DIY Table Saw Jig: Crosscut Sled videos and tutorials. #sawdustprojects

A table saw is a versatile tool when used correctly.  A crosscut table saw jig is one of the ways in which you can increase the depth and diversity of the cuts you can make with your table saw.  A crosscut table saw jig allows for the use of a stop block for multiple similar cuts, and reduces the likelihood of injury due to uneven presser on the piece being cut.  When built the right way, a cross cut jig can also allow for angled cuts as well.  These videos go over multiple ways in which to build and add on to your crosscut table saw jig to fit your needs in your wood shop.

Making a Table Saw Extension and Cross Cut Sled | I Like To Make Stuff

Table Saw Crosscut Sled Video Summary:  

Bob is a fantastic teacher.  He goes over the reasons behind what he is doing and doesn’t waste time with fluff in his videos.  He is thorough and walks you through the project so that it would be very easy for anyone to repeat the process of building a cross-cut sled.  I would recommend this video to anyone who wants to build their own sled.

Table Saw Crosscut Sled Video Breakdown:

(0:12) – Explanation of cross cut sled, extension table, and shed;

(0:49) – Starting by cutting, ripping, and gluing plywood to eliminate warping; 

(3:02) – Cutting the plate for the bottom of the sled ;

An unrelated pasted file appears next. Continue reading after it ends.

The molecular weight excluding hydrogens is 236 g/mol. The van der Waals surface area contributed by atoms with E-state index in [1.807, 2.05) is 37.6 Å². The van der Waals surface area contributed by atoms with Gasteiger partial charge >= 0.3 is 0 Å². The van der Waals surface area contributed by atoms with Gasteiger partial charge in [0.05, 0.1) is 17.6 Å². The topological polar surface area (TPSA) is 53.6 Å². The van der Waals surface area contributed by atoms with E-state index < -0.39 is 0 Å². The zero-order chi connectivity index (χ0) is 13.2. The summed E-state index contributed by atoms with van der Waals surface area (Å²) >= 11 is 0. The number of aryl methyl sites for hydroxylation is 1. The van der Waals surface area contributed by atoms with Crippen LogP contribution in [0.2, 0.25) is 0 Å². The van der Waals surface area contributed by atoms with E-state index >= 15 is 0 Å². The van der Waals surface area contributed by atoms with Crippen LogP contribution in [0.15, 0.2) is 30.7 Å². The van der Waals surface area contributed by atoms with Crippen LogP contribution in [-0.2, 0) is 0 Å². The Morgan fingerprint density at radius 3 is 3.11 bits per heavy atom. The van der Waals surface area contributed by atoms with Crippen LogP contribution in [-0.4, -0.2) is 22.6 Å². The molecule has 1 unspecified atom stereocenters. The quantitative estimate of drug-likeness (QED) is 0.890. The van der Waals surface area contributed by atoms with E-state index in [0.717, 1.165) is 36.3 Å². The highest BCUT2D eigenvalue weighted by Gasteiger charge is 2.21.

(3:48) – Pocket holes; 

(4:16) – Layout and installation of drawer slide for a panel to slide out of the storage area; 

(5:32) – Assembly of the bottom and side pieces of the storage box; 

(6:36) – Explanation of purposes behind box layout; 

(8:12) – Explanation of box attachment to table saw and leveling of the storage box; 

(8:50) – Cross cut sled design and purpose: to get cuts perfectly square; 

(9:50) – Cleaning up the laminated pieces; 

(10:17) – Attaching the front fence; 

(10:59) – Temporary attachment of the back fence to allow for adjustment, and sled runners; 

(11:53) – Sled runner design: tighter is better washers used to get the right height for the runners within the miter slot; 

(12:40) – Gluing the runners to the sled, attachment with screws, and sanding of the runner sides ; 

(14:50) – First cut through the sled and the addition of safety blocs;